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Curves Ahead

Teatro Visión presents stage version of 'Real Women Have Curves' in Spanish and English

By Marianne Messina

THE SUNDANCE award-winning film Real Women Have Curves (2002) scored big box-office numbers as a coming-of-age film about its Hispanic protagonist, Ana, with a cute, high school romance and an upbeat message encouraging large women to maintain positive body images.

The play, written by Josefina López (and first performed in San Francisco in 1990) is a different animal. Toss out the doe-eyed boyfriend, the father, the family home and the streets of L.A. and zoom in on five immigrant women cranking out dresses in a sweatshop. Claustrophobic yet?

Add the sense of holing up in this shuttered sauna under the eternal dread of a visit from INS officials, and you have the ethos of both Lopez's original play and her actual early life. Though López's parents were legal, paperwork snafus held up her own legal status through her high school years, and her resulting political outrage (given only token lines in the film) became the core of the play.

In the play, only one of the five women is illegal. "But still there's this camaraderie," says Teatro Visión's artistic director, Elisa Marina Gonzalez. She's referring to the fact that the women endure horrendous conditions to cover for their co-worker. "And then there's also this memory of not having papers, of being undocumented—and how the immigration officer scoops everybody up and sorts you out later."

For Teatro Visión's production of Real Women Have Curves, director Amy Gonzalez (who knew Lopez as a girl and saw that first 1990 production) invested a lot of research in her reconstruction of a dress factory and all its machine-driven oppression. The set will include industrial sewing machines, the huge overlocking machine that secures seams (thanks to American Musical Theatre of San Jose) and a facsimile of the merciless steam iron.

"Putting up a play is already a huge piece of work, you know?" says Elisa Gonzalez. "And then on top of that, it's trying to find a cast that's fully bilingual, because a lot of Chicanos are not fully bilingual. And the time of translation, the time of testing the translation."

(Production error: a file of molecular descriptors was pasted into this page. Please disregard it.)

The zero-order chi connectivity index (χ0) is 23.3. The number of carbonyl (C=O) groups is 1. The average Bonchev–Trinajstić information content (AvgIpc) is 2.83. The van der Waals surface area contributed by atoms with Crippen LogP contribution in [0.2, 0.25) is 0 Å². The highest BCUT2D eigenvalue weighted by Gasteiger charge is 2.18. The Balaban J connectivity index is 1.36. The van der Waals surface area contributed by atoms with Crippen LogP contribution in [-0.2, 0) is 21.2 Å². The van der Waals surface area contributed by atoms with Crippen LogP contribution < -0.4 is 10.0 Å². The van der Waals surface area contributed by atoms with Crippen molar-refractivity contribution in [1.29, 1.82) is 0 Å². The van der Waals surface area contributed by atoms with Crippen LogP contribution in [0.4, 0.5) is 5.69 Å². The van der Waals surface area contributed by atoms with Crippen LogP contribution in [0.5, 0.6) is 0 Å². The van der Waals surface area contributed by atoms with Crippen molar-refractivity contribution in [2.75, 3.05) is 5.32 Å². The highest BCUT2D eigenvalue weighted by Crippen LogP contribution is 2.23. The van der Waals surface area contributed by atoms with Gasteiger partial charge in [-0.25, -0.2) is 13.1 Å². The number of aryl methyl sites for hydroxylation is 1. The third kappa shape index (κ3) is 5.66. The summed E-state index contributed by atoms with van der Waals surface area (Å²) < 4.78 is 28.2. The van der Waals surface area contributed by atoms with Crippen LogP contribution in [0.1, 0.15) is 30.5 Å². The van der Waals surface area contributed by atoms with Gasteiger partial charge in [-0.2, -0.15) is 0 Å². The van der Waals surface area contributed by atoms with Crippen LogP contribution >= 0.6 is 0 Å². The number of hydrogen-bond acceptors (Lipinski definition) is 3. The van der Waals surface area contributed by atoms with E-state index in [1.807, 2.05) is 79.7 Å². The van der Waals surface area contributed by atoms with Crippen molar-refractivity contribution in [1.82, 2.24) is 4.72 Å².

The company is presenting both English and Spanish versions of the play. Teatro Visión first tried mounting productions in two languages with Boxcar last spring. The company developed a Spanish-speaking audience base by enlisting community immigrant organizations to help develop the production. "People were involved very deeply in the artistic process from hearing drafts of the script, giving us feedback, on the stories, the characters and the language," Gonzalez says. "So they were participating, contributing, learning about theater, and then when the show went up, they felt such an ownership."

The strategy was so successful that the Spanish shows were better attended than the English ones. Committed to the bilingual idea, Teatro Visión is still learning about the translation process. With Real Women, the company came up against the issue of translating not just language but culture. "There was an existing translation, but it was very stiff," Gonzalez says. "It got sent to somebody that is a professional court translator or something." Gonzalez explains that the problem with formal translations is that they're derived from Castilian Spanish. "You couldn't tell that the women were Mexican." When Teatro Visión enlisted translator Vivis Columbetti, it realized that a workable translation would not be simply a matter of changing a word here or there; it required starting from scratch.

In its Spanish outreach, Teatro Visión echoes the work that Josefina López carries on as she teaches writing to Latinos in L.A. Both are bringing the immigrant population into the process of relevant storytelling. "It's part of our values, our ethics, our mission to try and offer something to the immigrant community," says Gonzalez. "And we just had to get up and start doing it."


Real Women Have Curves plays Thursday and Saturday at 8pm in English and Thursday at 8pm and Sunday at 3pm in Spanish, Oct. 7-31, at the Mexican Heritage Plaza Theater, 1700 Alum Rock Ave., San Jose. Tickets are $12-$17. (408272.9926)


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From the October 6-12, 2004 issue of Metro, Silicon Valley's Weekly Newspaper.

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